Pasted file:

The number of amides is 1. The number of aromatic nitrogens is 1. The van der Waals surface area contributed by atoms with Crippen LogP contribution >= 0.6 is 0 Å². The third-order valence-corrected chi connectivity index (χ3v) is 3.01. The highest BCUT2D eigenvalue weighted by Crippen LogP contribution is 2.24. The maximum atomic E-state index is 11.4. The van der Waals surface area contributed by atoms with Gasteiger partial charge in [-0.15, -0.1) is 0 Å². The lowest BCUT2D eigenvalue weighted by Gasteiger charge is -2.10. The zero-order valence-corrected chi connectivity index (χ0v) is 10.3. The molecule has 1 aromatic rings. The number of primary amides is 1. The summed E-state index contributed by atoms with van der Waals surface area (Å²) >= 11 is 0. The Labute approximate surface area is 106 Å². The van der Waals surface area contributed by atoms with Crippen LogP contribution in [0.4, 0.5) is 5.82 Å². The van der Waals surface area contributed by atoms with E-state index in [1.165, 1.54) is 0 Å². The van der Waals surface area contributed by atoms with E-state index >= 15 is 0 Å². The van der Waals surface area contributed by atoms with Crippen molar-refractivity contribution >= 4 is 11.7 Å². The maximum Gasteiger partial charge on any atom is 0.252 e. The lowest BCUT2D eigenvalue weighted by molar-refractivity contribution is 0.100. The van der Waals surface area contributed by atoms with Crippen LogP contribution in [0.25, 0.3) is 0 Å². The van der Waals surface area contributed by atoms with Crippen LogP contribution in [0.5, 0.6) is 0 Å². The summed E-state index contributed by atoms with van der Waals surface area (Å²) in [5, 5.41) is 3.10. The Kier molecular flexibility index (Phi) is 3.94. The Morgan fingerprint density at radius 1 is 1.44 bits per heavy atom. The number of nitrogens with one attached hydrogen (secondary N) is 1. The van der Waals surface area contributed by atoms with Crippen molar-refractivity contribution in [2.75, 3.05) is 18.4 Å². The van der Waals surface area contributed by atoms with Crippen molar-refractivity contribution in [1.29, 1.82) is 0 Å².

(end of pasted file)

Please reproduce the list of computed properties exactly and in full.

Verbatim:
The number of amides is 1. The number of aromatic nitrogens is 1. The van der Waals surface area contributed by atoms with Crippen LogP contribution >= 0.6 is 0 Å². The third-order valence-corrected chi connectivity index (χ3v) is 3.01. The highest BCUT2D eigenvalue weighted by Crippen LogP contribution is 2.24. The maximum atomic E-state index is 11.4. The van der Waals surface area contributed by atoms with Gasteiger partial charge in [-0.15, -0.1) is 0 Å². The lowest BCUT2D eigenvalue weighted by Gasteiger charge is -2.10. The zero-order valence-corrected chi connectivity index (χ0v) is 10.3. The molecule has 1 aromatic rings. The number of primary amides is 1. The summed E-state index contributed by atoms with van der Waals surface area (Å²) >= 11 is 0. The Labute approximate surface area is 106 Å². The van der Waals surface area contributed by atoms with Crippen LogP contribution in [0.4, 0.5) is 5.82 Å². The van der Waals surface area contributed by atoms with E-state index in [1.165, 1.54) is 0 Å². The van der Waals surface area contributed by atoms with E-state index >= 15 is 0 Å². The van der Waals surface area contributed by atoms with Crippen molar-refractivity contribution >= 4 is 11.7 Å². The maximum Gasteiger partial charge on any atom is 0.252 e. The lowest BCUT2D eigenvalue weighted by molar-refractivity contribution is 0.100. The van der Waals surface area contributed by atoms with Crippen LogP contribution in [0.25, 0.3) is 0 Å². The van der Waals surface area contributed by atoms with Crippen LogP contribution in [0.5, 0.6) is 0 Å². The summed E-state index contributed by atoms with van der Waals surface area (Å²) in [5, 5.41) is 3.10. The Kier molecular flexibility index (Phi) is 3.94. The Morgan fingerprint density at radius 1 is 1.44 bits per heavy atom. The number of nitrogens with one attached hydrogen (secondary N) is 1. The van der Waals surface area contributed by atoms with Crippen molar-refractivity contribution in [2.75, 3.05) is 18.4 Å². The van der Waals surface area contributed by atoms with Crippen molar-refractivity contribution in [1.29, 1.82) is 0 Å².